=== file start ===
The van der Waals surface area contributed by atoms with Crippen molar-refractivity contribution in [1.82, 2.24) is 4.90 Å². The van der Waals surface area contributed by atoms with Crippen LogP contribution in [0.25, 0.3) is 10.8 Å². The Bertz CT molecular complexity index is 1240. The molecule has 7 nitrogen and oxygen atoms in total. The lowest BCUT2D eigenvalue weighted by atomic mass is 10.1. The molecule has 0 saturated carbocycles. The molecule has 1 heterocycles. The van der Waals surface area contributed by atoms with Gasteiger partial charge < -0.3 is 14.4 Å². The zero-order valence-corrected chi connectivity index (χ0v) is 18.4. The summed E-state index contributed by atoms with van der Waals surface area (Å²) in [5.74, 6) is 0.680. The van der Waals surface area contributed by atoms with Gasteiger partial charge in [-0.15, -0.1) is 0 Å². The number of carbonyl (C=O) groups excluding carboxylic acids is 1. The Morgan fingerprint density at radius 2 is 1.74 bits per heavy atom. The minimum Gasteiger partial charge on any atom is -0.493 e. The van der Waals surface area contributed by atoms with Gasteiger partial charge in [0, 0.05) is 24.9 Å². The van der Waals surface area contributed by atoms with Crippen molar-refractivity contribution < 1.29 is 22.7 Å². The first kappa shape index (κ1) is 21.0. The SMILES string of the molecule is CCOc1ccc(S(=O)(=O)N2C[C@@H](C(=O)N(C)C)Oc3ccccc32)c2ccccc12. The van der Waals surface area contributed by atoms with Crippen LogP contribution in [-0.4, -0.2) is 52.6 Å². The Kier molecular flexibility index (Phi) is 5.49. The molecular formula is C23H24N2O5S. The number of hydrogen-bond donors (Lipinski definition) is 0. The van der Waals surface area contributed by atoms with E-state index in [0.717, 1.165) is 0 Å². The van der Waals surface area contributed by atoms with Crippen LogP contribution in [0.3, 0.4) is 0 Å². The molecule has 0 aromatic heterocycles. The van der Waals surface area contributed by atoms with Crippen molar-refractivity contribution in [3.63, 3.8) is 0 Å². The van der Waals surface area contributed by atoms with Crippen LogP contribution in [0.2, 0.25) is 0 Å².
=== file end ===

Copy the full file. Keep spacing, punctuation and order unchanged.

The van der Waals surface area contributed by atoms with Crippen molar-refractivity contribution in [1.82, 2.24) is 4.90 Å². The van der Waals surface area contributed by atoms with Crippen LogP contribution in [0.25, 0.3) is 10.8 Å². The Bertz CT molecular complexity index is 1240. The molecule has 7 nitrogen and oxygen atoms in total. The lowest BCUT2D eigenvalue weighted by atomic mass is 10.1. The molecule has 0 saturated carbocycles. The molecule has 1 heterocycles. The van der Waals surface area contributed by atoms with Gasteiger partial charge < -0.3 is 14.4 Å². The zero-order valence-corrected chi connectivity index (χ0v) is 18.4. The summed E-state index contributed by atoms with van der Waals surface area (Å²) in [5.74, 6) is 0.680. The van der Waals surface area contributed by atoms with Gasteiger partial charge in [-0.15, -0.1) is 0 Å². The number of carbonyl (C=O) groups excluding carboxylic acids is 1. The Morgan fingerprint density at radius 2 is 1.74 bits per heavy atom. The minimum Gasteiger partial charge on any atom is -0.493 e. The van der Waals surface area contributed by atoms with Gasteiger partial charge in [0, 0.05) is 24.9 Å². The van der Waals surface area contributed by atoms with Crippen molar-refractivity contribution < 1.29 is 22.7 Å². The first kappa shape index (κ1) is 21.0. The SMILES string of the molecule is CCOc1ccc(S(=O)(=O)N2C[C@@H](C(=O)N(C)C)Oc3ccccc32)c2ccccc12. The van der Waals surface area contributed by atoms with Crippen LogP contribution in [-0.4, -0.2) is 52.6 Å². The Kier molecular flexibility index (Phi) is 5.49. The molecular formula is C23H24N2O5S. The number of hydrogen-bond donors (Lipinski definition) is 0. The van der Waals surface area contributed by atoms with E-state index in [0.717, 1.165) is 0 Å². The van der Waals surface area contributed by atoms with Crippen LogP contribution in [0.3, 0.4) is 0 Å². The molecule has 0 aromatic heterocycles. The van der Waals surface area contributed by atoms with Crippen molar-refractivity contribution in [3.63, 3.8) is 0 Å². The van der Waals surface area contributed by atoms with Crippen LogP contribution in [0.2, 0.25) is 0 Å².